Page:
Migraine pain? Botox can bring welcome relief
“Botox stops a migraine in its tracks,” says 35-year-old Joseph, an attorney who has suffered from severe headaches since childhood. “It’s effective in making my migraines a lot less frequent and a lot less intense.”
“Botox injections helped me for six weeks,” says Haley, a 19-year-old college student whose migraines began at age 16.
Patients led doctors to study Botox’s effects on migraines
Plastic surgeons first learned of Botox’s effects on migraines when patients who got Botox for wrinkles suddenly reported that they weren’t having severe migraines anymore. That discovery has led to years of research.
According to a study published in the February issue of Archives of Dermatology, Botox may reduce the frequency of “imploding” migraines, described as crushing, vice-like or eye-popping, but not pain experienced as a buildup of pressure inside the head, known as “exploding migraines.”
Botox can help when medications fall short
“Most of my migraine patients are referred to me by neurologists,” says Dr. Rappaport. “These are patients whose migraines are not significantly improved by medications or ‘shotgun-approach’ Botox treatments.
Treating migraines involves a certain amount of guesswork, because what works for one patient may not work for another. Over the years, Joseph’s neurologist had prescribed everything from antidepressants to anti-epilepsy drugs. “I had terrible side-effects,” Joseph recalls. “The medications made me incredibly inarticulate. And in my line of work, that’s not good.”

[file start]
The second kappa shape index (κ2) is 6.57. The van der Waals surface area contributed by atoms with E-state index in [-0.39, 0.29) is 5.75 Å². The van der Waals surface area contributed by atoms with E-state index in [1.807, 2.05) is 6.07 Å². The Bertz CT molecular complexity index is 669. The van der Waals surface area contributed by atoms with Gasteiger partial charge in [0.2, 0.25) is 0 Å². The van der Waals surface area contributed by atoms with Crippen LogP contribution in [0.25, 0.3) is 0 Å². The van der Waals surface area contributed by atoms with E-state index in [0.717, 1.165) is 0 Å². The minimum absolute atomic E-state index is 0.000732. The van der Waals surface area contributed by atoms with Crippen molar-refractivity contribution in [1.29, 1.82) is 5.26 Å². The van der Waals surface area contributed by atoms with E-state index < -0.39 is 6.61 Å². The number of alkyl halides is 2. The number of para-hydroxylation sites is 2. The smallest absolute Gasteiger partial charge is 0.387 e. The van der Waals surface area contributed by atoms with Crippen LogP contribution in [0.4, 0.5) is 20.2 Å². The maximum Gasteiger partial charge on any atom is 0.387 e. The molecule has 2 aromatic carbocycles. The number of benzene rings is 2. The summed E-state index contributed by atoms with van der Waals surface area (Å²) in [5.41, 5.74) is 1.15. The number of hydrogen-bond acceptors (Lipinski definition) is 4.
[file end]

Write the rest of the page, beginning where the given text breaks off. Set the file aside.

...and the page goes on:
Botox helps identify an individual’s migraine triggers
“I’m using Botox as a diagnostic tool to help find each patient’s migraine trigger points,” Dr. Rappaport explains. “By injecting Botox in strategic areas at intervals, we can rule out the muscles that are not causing a patient’s migraines and identify the ones that are. We don’t offer a cure, but we can offer migraine patients a better quality of life.”
Migraine trigger points may be found around the eyes, at the temples and at the back of the neck. By relaxing specific muscles, Botox can help prevent them from squeezing on nearby nerves and triggering migraines.
Surgery can offer a long-term solution
Ten years ago, patients of Cleveland plastic surgeon Bahman Guyuron, MD, reported that their migraines improved after a forehead lift. This led him to look for a surgical solution to address migraine trigger points.
In Dr. Guyuron’s double-blind study, published in the August 2009 issue of Plastic and Reconstructive Surgery, 80% of patients who had surgery in one of three “trigger sites” had significantly fewer headaches, compared with 55% of the group who had sham surgery. More than half of the patients who had the real surgery said their headaches were completely eliminated.